On December 1, Gambians will vote in their country’s most consequential election since it gained independence from the United Kingdom in 1965. For the first time, a unified political coalition will challenge Yahya Jammeh, Gambia’s longtime dictator, only months after the most vigorous protest movement in the country’s recent history.
The many nuances of the situation on the ground in Nigeria – a deteriorating economy, a seeming rise in violence, and a political witch hunt under the guise of anti-corruption – cannot be overstated. In simple terms, aid offered to Nigeria, from any U.S. executive branch agency, should only be provided with a mutual understanding that members of the Nigerian military who stand accused of gross violations of human rights be held accountable.
Several factors indicate that the risk of state-led mass killing in The Gambia is increasing: a steady deterioration of the Gambian economy due to mismanagement and rampant corruption; the death and disappearances of several prominent opposition leaders; and a recent uptick of inflammatory rhetoric and political violence.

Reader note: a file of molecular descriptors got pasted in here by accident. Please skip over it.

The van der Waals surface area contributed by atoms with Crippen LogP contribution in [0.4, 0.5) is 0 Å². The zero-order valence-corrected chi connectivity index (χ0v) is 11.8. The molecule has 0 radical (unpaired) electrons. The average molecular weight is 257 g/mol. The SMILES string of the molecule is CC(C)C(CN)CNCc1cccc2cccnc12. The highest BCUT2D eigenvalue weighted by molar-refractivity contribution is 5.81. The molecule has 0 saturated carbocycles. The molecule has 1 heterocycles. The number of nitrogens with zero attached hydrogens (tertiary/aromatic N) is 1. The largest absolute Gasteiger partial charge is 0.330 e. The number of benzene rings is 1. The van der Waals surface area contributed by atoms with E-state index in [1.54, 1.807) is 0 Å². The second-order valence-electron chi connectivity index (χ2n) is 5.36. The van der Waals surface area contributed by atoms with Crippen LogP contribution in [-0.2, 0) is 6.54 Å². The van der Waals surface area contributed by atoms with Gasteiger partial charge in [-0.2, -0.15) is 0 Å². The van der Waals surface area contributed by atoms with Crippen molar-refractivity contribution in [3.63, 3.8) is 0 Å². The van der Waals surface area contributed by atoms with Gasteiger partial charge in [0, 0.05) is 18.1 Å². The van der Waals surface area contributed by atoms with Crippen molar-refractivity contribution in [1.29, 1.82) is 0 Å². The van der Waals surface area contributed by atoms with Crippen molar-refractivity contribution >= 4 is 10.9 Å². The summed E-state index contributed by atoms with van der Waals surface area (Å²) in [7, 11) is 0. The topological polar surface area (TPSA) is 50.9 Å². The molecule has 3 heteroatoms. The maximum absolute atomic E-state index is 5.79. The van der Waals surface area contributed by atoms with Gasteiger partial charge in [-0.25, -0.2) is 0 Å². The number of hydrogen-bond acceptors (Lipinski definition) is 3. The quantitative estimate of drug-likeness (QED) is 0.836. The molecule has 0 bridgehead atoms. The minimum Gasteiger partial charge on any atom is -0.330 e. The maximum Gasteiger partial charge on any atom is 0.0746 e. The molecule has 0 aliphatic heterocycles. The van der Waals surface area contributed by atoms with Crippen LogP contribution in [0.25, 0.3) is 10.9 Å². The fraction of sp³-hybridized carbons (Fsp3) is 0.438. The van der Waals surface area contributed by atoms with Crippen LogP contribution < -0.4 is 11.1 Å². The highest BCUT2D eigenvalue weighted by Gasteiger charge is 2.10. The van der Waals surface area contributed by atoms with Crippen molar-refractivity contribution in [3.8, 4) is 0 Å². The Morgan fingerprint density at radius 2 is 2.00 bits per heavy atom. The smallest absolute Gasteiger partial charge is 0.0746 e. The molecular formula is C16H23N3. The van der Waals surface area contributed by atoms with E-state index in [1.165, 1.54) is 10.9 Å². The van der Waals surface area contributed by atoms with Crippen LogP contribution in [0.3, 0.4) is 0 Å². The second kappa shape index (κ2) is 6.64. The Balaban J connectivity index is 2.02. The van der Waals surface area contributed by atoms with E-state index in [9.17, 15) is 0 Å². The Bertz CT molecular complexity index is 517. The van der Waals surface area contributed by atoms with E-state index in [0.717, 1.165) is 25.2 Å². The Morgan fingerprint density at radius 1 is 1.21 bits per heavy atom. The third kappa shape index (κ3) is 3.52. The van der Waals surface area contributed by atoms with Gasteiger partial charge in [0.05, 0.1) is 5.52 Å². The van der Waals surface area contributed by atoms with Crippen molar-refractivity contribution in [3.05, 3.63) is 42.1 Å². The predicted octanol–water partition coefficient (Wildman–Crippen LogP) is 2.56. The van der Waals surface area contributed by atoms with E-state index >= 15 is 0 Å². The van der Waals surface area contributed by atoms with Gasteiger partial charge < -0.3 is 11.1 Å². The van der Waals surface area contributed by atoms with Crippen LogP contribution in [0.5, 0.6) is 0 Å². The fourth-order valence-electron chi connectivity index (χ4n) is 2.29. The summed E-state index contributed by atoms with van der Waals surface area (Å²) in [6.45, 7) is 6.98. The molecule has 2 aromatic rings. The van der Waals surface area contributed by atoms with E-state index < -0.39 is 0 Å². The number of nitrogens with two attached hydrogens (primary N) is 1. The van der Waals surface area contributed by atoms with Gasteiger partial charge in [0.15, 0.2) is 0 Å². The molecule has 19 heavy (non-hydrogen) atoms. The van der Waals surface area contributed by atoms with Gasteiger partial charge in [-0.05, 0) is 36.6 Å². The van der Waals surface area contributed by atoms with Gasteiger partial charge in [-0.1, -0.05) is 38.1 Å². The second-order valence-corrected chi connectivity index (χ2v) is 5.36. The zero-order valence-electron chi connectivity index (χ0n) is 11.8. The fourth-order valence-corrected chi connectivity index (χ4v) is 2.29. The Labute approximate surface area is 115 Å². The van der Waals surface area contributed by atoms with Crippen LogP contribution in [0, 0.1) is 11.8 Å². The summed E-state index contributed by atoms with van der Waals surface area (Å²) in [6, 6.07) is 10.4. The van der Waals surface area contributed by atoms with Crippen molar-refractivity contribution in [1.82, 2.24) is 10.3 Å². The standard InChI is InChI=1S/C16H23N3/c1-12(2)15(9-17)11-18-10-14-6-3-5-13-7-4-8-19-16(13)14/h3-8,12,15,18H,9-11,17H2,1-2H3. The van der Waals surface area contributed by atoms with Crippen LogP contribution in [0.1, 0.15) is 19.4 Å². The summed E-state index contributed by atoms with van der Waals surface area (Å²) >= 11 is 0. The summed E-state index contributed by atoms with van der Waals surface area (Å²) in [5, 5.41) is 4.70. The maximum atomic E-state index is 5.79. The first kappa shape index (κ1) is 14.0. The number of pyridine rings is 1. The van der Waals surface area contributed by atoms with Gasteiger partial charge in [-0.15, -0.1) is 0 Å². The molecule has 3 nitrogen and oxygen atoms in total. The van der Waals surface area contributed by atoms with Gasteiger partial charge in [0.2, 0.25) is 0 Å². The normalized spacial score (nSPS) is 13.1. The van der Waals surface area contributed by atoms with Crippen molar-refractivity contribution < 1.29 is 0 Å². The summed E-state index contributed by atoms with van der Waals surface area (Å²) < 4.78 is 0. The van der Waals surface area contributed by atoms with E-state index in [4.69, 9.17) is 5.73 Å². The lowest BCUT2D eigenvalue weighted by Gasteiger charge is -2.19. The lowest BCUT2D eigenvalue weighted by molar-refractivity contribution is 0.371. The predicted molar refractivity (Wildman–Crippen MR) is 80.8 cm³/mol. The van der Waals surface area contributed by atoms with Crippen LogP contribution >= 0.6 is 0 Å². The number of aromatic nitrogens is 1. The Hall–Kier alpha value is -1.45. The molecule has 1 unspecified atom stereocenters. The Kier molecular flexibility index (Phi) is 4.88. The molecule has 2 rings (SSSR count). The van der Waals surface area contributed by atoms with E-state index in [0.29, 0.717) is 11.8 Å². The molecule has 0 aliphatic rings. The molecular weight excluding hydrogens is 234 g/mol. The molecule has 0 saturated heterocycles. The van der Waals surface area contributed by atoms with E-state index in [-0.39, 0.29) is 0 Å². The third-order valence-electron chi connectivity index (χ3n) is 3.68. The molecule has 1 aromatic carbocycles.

Today, Jammeh faces a collection of challenges similar to those that ushered in his own regime 22 years ago: an increasingly vocal and inspired political opposition, popular protests demanding change, and armed forces with low morale (including reports that senior officers have refused recent orders). Jammeh also confronts rising international isolation, including the suspension of aid from major donors and the country’s dismissal from several U.S. aid programs, including the African Growth and Opportunity Act and the Millennium Challenge Corporation.
In years past, these abuses committed against the Gambian people, and carried out with absolute impunity, have largely been met with silence. However, that scenario has gradually changed, with Gambia being thrust into the spotlight for several reasons, providing a much-needed complement to ongoing domestic and diaspora-driven advocacy efforts.